Are accountants really so boring?
The accountancy profession
A woman went to hospital to get the results of a scan. With a sad face, her consultant told her she only had six months to live.
“Oh that’s terrible news,” she said, sobbing. “What shall I do?”
“You could always marry an accountant,” said the consultant.
“Why?” asked the woman. “Will that help me live longer?”
“No,” replied the doctor. “But it will SEEM longer.”
For as long as I’ve been in the profession, we accountants have always been the butt of jokes about how boring we are.
Some are quite funny, others are mediocre, but nearly all single us out as being some of the dullest people out there. After all, you know what an accountant who is also an extrovert does – looks at your shoes while talking to you, instead of at their own.
So it made me laugh when I read about an accountancy firm in the USA that turned our profession’s supposed boringness into an asset. It adopted this strapline:
PROUD TO BE BORING ACCOUNTANTS
You could say it was the ‘yawn of a new era’. The rebranding worked wonders as new clients saw the firm as being trustworthy and approachable.
And dare I say, it also made them appear to have a sense of humour.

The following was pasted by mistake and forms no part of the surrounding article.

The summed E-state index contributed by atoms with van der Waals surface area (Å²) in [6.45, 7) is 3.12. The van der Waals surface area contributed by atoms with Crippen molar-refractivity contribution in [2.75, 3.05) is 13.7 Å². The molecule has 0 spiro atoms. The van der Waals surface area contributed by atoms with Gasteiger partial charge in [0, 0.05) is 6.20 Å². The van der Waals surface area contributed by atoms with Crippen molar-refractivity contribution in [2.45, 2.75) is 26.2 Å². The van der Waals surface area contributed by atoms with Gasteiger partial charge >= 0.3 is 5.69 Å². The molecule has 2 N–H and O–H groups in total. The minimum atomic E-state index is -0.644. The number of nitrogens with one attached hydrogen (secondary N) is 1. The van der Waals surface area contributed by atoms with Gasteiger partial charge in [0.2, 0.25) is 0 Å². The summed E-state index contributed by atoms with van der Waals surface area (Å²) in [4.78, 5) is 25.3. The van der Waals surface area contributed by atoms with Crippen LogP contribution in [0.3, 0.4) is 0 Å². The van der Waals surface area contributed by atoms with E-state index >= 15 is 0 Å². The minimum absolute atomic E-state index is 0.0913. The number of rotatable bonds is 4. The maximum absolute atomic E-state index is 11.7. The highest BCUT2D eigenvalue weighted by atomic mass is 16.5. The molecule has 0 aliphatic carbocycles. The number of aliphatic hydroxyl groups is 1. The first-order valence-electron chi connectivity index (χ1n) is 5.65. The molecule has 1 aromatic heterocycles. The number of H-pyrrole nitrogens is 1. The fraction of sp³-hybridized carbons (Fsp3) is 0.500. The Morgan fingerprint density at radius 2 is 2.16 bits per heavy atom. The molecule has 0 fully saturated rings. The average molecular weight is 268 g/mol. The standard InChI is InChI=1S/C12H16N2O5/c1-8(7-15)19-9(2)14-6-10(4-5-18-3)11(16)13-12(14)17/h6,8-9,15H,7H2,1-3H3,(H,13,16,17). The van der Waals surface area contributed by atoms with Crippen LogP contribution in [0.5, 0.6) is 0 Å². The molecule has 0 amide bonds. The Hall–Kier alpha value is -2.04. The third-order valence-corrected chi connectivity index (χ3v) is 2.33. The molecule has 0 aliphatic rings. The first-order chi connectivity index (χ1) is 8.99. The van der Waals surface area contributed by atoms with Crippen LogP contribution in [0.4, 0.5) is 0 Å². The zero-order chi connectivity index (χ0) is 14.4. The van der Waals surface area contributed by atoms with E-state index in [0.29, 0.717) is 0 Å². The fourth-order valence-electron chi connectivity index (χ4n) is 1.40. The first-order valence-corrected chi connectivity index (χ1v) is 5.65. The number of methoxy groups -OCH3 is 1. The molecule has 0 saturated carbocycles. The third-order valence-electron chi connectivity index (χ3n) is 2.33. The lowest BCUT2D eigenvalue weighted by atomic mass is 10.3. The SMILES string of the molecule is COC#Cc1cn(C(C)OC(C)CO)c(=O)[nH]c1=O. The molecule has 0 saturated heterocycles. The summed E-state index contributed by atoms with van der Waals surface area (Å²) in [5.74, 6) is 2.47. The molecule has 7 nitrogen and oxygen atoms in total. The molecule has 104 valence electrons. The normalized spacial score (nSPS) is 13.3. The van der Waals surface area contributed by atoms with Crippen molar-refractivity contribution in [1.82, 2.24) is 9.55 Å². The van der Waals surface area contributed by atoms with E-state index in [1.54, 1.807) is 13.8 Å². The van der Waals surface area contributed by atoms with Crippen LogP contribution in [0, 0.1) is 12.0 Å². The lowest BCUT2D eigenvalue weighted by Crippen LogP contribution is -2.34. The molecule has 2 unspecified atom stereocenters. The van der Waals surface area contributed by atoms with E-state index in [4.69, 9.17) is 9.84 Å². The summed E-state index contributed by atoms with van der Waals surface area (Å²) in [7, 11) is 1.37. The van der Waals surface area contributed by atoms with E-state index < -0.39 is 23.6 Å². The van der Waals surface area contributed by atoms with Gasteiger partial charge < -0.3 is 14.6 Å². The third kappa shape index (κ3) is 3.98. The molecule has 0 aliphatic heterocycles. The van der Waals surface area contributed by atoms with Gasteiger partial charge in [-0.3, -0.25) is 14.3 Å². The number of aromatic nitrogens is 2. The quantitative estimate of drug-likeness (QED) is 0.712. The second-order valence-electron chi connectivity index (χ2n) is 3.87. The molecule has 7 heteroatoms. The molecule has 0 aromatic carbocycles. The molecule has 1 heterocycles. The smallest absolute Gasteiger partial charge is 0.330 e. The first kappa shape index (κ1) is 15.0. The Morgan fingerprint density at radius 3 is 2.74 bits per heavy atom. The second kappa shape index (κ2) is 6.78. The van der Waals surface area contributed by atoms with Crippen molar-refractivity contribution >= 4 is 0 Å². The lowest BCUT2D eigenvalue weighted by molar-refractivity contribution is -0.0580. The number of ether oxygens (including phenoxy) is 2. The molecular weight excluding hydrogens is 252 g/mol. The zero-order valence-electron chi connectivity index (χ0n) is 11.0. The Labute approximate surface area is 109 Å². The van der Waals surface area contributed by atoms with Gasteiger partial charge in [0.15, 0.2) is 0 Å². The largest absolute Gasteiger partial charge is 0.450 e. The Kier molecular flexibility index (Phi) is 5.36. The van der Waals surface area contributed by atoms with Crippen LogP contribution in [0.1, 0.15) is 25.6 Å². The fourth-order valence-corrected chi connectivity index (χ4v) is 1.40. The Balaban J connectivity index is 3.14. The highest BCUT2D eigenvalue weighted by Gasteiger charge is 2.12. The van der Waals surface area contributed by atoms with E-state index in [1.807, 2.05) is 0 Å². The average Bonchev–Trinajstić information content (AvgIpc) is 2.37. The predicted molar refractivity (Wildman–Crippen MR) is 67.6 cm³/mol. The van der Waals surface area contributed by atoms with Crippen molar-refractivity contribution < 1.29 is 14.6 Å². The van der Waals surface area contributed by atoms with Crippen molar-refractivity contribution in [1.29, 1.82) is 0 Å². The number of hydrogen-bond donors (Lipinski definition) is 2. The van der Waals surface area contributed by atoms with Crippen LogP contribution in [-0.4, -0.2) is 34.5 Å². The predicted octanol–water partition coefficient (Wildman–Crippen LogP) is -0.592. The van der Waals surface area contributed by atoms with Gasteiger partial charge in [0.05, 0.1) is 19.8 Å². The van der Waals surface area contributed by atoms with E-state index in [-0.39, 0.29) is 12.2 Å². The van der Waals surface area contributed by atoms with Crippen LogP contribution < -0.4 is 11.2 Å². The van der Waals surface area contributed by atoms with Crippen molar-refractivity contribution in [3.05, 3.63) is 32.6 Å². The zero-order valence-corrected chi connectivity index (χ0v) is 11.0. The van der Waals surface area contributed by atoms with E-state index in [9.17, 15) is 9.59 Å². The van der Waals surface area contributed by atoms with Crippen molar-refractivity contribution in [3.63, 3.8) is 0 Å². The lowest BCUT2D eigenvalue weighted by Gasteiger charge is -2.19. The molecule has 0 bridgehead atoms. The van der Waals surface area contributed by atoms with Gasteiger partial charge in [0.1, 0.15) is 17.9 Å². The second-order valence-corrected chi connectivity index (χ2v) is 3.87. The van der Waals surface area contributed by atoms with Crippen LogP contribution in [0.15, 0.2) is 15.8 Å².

Brutal honesty is often a good way to attract new business. Back in the 1930s or thereabouts there was a man with a lot of trousers he needed to sell. So he put an advert in the press, with words along the lines of ‘BUY THESE TROUSERS. THEY’RE NOTHING SPECIAL BUT THEY’RE CHEAP.’
They sold like hotcakes.
I like to think that’s what our clients like about us. I wouldn’t say we were either ridiculously cheap or boring, but we do specialise in good, honest advice. If we can help your business grow or save you money, we’ll tell you. Some of us won’t even look at anyone’s shoes while letting you know.
And if our attention to detail gets you great financial results, I’d say that’s pretty interesting.
And that reminds me – have you heard the one about the accountant who suffered from insomnia? His doctor asked if he’d tried counting sheep.
“That’s the problem, replied the numbers man – if I make a mistake I end up losing three potentially chargeable hours trying to find it.”